An important visual tribute by talented UK portrait artists, to the individuals who have put their physical and mental health on the line during the Covid-19 crisis is how it has been described…

We are celebrating the release of Tom Croft’s Portrait of NHS Heroes published by Bloomsbury this week by looking back on the lockdown project that turned into a phenomenon.

The UK lockdown in March 2020 had a significant impact on the nation’s psyche. A despondent Tom Croft in his studio in Oxford started to have an existential crisis about the role of art in a pandemic. Was there any point to painting when facing a health and economic crisis? As a skilled portrait painter who had built a reputation for capturing likeness in oils and had participated in Portrait Artist of the Year 2018, he began to reflect on the nature of portraiture and, through that exercise, started a project that would change his life.

A portrait is a permanent physical record of someone’s existence. It also immortalises people, as the portraits are likely to last far longer than the subjects.”  Tom Croft

In the face of this crisis, he focused his attention to who should be immortalised onto canvas during this time. His conclusion, the everyday people who’s jobs meant they literally risked their lives, knowingly, on a daily basis for our well being. The NHS workers. He felt that these are the people who should line the walls of galleries and that future generations will look back on as the people who really were heroes.

The project decided, he took to Instagram by posting a short video offering to paint a free portrait to the first NHS Key Worker to contact him. He also suggested that other portrait artists might like to offer one too. Artists were asked to post their portraits under the hashtag #portraitsfornhsheroes so everyone could be seen online in a virtual exhibition. The idea being that when restrictions are lifted and mass gatherings are allowed again, there could be wonderful exhibition to celebrate and say thank you, to the heroes of the NHS.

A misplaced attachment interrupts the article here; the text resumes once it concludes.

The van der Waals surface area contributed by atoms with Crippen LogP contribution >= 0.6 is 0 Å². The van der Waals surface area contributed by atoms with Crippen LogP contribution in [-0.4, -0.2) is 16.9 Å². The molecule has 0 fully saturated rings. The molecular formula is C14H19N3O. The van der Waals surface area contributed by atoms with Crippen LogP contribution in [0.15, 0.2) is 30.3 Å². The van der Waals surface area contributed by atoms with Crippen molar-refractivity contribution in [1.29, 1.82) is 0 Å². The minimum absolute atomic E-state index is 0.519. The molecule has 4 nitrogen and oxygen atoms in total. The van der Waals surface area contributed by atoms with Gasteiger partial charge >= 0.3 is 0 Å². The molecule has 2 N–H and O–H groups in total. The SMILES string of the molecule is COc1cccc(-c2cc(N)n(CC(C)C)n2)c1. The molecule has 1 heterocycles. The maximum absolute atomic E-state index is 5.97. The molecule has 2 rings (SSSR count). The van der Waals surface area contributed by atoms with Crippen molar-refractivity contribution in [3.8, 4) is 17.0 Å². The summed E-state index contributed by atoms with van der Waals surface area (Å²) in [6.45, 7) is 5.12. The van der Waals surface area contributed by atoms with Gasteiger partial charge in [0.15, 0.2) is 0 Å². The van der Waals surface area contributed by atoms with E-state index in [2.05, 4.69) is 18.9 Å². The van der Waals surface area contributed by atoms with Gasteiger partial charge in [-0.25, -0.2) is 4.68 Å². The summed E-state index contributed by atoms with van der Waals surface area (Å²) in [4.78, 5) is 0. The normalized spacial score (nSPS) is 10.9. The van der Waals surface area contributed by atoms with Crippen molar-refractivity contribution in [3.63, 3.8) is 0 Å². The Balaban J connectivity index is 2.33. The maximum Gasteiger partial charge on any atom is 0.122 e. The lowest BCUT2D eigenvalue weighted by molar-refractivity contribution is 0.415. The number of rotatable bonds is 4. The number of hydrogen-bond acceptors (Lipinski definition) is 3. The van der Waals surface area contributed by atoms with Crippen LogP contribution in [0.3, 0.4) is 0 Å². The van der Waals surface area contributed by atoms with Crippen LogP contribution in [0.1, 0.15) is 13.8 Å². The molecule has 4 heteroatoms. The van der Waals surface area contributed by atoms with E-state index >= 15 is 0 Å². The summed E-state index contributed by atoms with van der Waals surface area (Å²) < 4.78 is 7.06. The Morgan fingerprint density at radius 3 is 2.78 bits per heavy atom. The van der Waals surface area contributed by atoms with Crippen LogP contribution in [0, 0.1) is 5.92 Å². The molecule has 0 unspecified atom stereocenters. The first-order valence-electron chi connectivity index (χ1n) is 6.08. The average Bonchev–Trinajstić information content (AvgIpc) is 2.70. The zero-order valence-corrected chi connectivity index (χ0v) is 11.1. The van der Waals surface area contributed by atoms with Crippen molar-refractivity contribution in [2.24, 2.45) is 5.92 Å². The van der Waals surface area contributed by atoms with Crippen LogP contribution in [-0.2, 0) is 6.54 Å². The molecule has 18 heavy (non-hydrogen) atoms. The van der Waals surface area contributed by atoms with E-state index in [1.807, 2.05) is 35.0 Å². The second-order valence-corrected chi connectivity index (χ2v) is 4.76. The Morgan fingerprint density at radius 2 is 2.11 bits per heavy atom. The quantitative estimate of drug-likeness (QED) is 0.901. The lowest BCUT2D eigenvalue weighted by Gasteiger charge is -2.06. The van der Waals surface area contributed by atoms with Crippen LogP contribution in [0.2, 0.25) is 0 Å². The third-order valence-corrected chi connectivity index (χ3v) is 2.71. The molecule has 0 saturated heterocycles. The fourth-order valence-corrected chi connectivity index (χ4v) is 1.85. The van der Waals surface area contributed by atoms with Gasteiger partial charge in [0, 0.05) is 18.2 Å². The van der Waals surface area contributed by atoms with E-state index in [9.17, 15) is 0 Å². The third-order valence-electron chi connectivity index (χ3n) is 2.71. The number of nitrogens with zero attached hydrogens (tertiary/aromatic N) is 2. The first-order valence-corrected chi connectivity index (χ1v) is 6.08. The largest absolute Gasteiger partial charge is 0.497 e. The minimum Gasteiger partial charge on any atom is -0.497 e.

The response was overwhelming from both NHS workers and artists alike. The quality of the artwork was outstanding. So successful was the project that there are now similar initiatives based on #portraitsfornhsheroes in Ireland, Belgium, Italy, Spain, Greece, Poland, Malaysia, Canada and America.

Tom’s first portrait was Harriet, an A & E nurse in Manchester who had recently contracted corona virus and had to self isolate. As with all key workers, Tom knew that there were obviously two sides to Harriet. The Harriet her friends and family know and her professional side as  A&E nurse at the Manchester Royal Infirmary. He decided to therefore paint two portraits. One at work in her PPE gear and one to show her out of work in a more traditional portrait.

Other artists took up the call to arms and Instagram was soon flooded with portraits. News of the project swept across the media, and Tom and other portrait artists made headlines and found themselves on the front covers of coveted art magazines. Tom’s Portrait of Harriet even made it to the big screen at Piccadilly circus with thanks to Grant Milne.

Tom went on to work with Bloomsbury to produce a beautiful book celebrating the NHS portraits. A stunning physical record and testament to the NHS workers at their most challenging time. As well as being a wonderful permanent document, all royalties from the book go to NHS Charities Together.

You can buy your copy here:

Tom serves as a reminder to us all that we all have the power to make a difference. Much like another Tom who made his name during the pandemic, changing the world all begins with the first step of asking yourself what can I do? Art has always been a vehicle for change, so maybe we should start there… 

If you would like to read more about Tom’s amazing portrait initiative please use the links below.